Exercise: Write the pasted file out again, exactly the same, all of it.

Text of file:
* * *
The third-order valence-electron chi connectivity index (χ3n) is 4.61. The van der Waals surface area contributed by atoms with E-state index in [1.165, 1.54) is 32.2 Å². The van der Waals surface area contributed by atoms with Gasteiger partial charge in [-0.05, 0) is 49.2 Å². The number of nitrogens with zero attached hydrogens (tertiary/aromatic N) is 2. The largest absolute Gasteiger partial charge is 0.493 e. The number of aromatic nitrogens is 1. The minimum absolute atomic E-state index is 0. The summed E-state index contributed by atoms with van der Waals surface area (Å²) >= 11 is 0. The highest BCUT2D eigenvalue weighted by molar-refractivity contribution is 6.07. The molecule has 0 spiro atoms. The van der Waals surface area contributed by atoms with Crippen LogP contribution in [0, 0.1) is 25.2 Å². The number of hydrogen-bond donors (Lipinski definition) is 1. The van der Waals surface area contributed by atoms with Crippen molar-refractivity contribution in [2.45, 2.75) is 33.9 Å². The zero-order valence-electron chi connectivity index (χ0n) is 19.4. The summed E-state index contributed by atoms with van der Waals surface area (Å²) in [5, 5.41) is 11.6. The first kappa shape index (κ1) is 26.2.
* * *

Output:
The third-order valence-electron chi connectivity index (χ3n) is 4.61. The van der Waals surface area contributed by atoms with E-state index in [1.165, 1.54) is 32.2 Å². The van der Waals surface area contributed by atoms with Gasteiger partial charge in [-0.05, 0) is 49.2 Å². The number of nitrogens with zero attached hydrogens (tertiary/aromatic N) is 2. The largest absolute Gasteiger partial charge is 0.493 e. The number of aromatic nitrogens is 1. The minimum absolute atomic E-state index is 0. The summed E-state index contributed by atoms with van der Waals surface area (Å²) >= 11 is 0. The highest BCUT2D eigenvalue weighted by molar-refractivity contribution is 6.07. The molecule has 0 spiro atoms. The van der Waals surface area contributed by atoms with Crippen LogP contribution in [0, 0.1) is 25.2 Å². The number of hydrogen-bond donors (Lipinski definition) is 1. The van der Waals surface area contributed by atoms with Crippen molar-refractivity contribution in [2.45, 2.75) is 33.9 Å². The zero-order valence-electron chi connectivity index (χ0n) is 19.4. The summed E-state index contributed by atoms with van der Waals surface area (Å²) in [5, 5.41) is 11.6. The first kappa shape index (κ1) is 26.2.